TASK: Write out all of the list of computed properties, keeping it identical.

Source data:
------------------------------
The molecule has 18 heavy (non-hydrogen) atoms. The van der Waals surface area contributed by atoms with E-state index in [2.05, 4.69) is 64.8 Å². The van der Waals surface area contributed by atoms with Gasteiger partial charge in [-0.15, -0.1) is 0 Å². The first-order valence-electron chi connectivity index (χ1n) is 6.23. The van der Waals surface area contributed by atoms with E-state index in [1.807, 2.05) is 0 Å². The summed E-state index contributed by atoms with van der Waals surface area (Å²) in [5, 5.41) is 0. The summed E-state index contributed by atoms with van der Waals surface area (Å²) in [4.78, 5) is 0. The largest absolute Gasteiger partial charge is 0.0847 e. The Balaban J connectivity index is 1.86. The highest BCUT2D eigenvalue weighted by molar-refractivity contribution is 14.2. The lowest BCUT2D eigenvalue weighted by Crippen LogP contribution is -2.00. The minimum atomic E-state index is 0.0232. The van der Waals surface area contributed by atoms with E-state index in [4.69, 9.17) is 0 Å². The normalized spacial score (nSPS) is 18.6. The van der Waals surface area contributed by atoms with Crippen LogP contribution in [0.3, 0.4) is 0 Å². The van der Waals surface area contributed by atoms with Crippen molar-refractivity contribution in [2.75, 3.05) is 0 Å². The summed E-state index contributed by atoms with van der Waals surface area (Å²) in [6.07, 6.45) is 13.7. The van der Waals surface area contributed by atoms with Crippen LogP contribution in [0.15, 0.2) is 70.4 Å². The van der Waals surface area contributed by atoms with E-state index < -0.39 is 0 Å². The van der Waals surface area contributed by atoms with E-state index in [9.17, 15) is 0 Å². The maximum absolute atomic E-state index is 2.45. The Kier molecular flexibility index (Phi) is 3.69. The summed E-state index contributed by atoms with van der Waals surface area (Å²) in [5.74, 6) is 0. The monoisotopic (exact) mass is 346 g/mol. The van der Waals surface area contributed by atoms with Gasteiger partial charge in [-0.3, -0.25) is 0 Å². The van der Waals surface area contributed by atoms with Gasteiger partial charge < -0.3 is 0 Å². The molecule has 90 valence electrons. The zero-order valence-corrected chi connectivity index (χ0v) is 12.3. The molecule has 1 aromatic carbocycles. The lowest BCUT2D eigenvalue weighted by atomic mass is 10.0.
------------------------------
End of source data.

The molecule has 18 heavy (non-hydrogen) atoms. The van der Waals surface area contributed by atoms with E-state index in [2.05, 4.69) is 64.8 Å². The van der Waals surface area contributed by atoms with Gasteiger partial charge in [-0.15, -0.1) is 0 Å². The first-order valence-electron chi connectivity index (χ1n) is 6.23. The van der Waals surface area contributed by atoms with E-state index in [1.807, 2.05) is 0 Å². The summed E-state index contributed by atoms with van der Waals surface area (Å²) in [5, 5.41) is 0. The summed E-state index contributed by atoms with van der Waals surface area (Å²) in [4.78, 5) is 0. The largest absolute Gasteiger partial charge is 0.0847 e. The Balaban J connectivity index is 1.86. The highest BCUT2D eigenvalue weighted by molar-refractivity contribution is 14.2. The lowest BCUT2D eigenvalue weighted by Crippen LogP contribution is -2.00. The minimum atomic E-state index is 0.0232. The van der Waals surface area contributed by atoms with E-state index in [4.69, 9.17) is 0 Å². The normalized spacial score (nSPS) is 18.6. The van der Waals surface area contributed by atoms with Crippen LogP contribution in [0.3, 0.4) is 0 Å². The van der Waals surface area contributed by atoms with Crippen molar-refractivity contribution in [2.75, 3.05) is 0 Å². The summed E-state index contributed by atoms with van der Waals surface area (Å²) in [6.07, 6.45) is 13.7. The van der Waals surface area contributed by atoms with Crippen LogP contribution in [0.15, 0.2) is 70.4 Å². The van der Waals surface area contributed by atoms with E-state index < -0.39 is 0 Å². The van der Waals surface area contributed by atoms with E-state index in [9.17, 15) is 0 Å². The maximum absolute atomic E-state index is 2.45. The Kier molecular flexibility index (Phi) is 3.69. The summed E-state index contributed by atoms with van der Waals surface area (Å²) in [5.74, 6) is 0. The monoisotopic (exact) mass is 346 g/mol. The van der Waals surface area contributed by atoms with Gasteiger partial charge in [-0.3, -0.25) is 0 Å². The van der Waals surface area contributed by atoms with Gasteiger partial charge < -0.3 is 0 Å². The molecule has 90 valence electrons. The zero-order valence-corrected chi connectivity index (χ0v) is 12.3. The molecule has 1 aromatic carbocycles. The lowest BCUT2D eigenvalue weighted by atomic mass is 10.0.